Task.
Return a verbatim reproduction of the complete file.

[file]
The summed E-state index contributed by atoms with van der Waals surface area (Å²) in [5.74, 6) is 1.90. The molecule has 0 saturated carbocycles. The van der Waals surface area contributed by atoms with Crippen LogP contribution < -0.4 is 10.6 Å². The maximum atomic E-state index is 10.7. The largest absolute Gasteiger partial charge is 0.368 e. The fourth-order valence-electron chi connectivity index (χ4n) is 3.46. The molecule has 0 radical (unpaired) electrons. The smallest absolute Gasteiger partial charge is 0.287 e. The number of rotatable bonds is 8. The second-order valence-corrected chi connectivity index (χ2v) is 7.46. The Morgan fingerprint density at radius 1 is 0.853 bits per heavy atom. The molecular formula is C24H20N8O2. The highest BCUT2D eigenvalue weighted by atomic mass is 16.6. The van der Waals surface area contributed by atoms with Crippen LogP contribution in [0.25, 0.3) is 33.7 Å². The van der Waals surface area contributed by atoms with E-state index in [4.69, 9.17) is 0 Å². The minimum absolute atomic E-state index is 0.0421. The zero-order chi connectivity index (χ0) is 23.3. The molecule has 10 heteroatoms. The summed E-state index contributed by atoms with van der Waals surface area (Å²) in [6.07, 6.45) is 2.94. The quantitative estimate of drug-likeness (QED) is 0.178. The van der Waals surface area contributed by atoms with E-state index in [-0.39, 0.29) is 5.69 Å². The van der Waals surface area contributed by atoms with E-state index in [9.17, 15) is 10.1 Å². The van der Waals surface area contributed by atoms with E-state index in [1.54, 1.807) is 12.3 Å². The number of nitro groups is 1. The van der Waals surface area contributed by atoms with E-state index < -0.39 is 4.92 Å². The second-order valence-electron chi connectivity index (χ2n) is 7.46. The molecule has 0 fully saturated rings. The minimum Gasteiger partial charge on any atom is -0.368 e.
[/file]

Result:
The summed E-state index contributed by atoms with van der Waals surface area (Å²) in [5.74, 6) is 1.90. The molecule has 0 saturated carbocycles. The van der Waals surface area contributed by atoms with Crippen LogP contribution < -0.4 is 10.6 Å². The maximum atomic E-state index is 10.7. The largest absolute Gasteiger partial charge is 0.368 e. The fourth-order valence-electron chi connectivity index (χ4n) is 3.46. The molecule has 0 radical (unpaired) electrons. The smallest absolute Gasteiger partial charge is 0.287 e. The number of rotatable bonds is 8. The second-order valence-corrected chi connectivity index (χ2v) is 7.46. The Morgan fingerprint density at radius 1 is 0.853 bits per heavy atom. The molecular formula is C24H20N8O2. The highest BCUT2D eigenvalue weighted by atomic mass is 16.6. The van der Waals surface area contributed by atoms with Crippen LogP contribution in [0.25, 0.3) is 33.7 Å². The van der Waals surface area contributed by atoms with E-state index in [4.69, 9.17) is 0 Å². The minimum absolute atomic E-state index is 0.0421. The zero-order chi connectivity index (χ0) is 23.3. The molecule has 10 heteroatoms. The summed E-state index contributed by atoms with van der Waals surface area (Å²) in [6.07, 6.45) is 2.94. The quantitative estimate of drug-likeness (QED) is 0.178. The van der Waals surface area contributed by atoms with E-state index in [-0.39, 0.29) is 5.69 Å². The van der Waals surface area contributed by atoms with E-state index in [9.17, 15) is 10.1 Å². The van der Waals surface area contributed by atoms with E-state index in [1.54, 1.807) is 12.3 Å². The number of nitro groups is 1. The van der Waals surface area contributed by atoms with E-state index < -0.39 is 4.92 Å². The second-order valence-electron chi connectivity index (χ2n) is 7.46. The molecule has 0 fully saturated rings. The minimum Gasteiger partial charge on any atom is -0.368 e.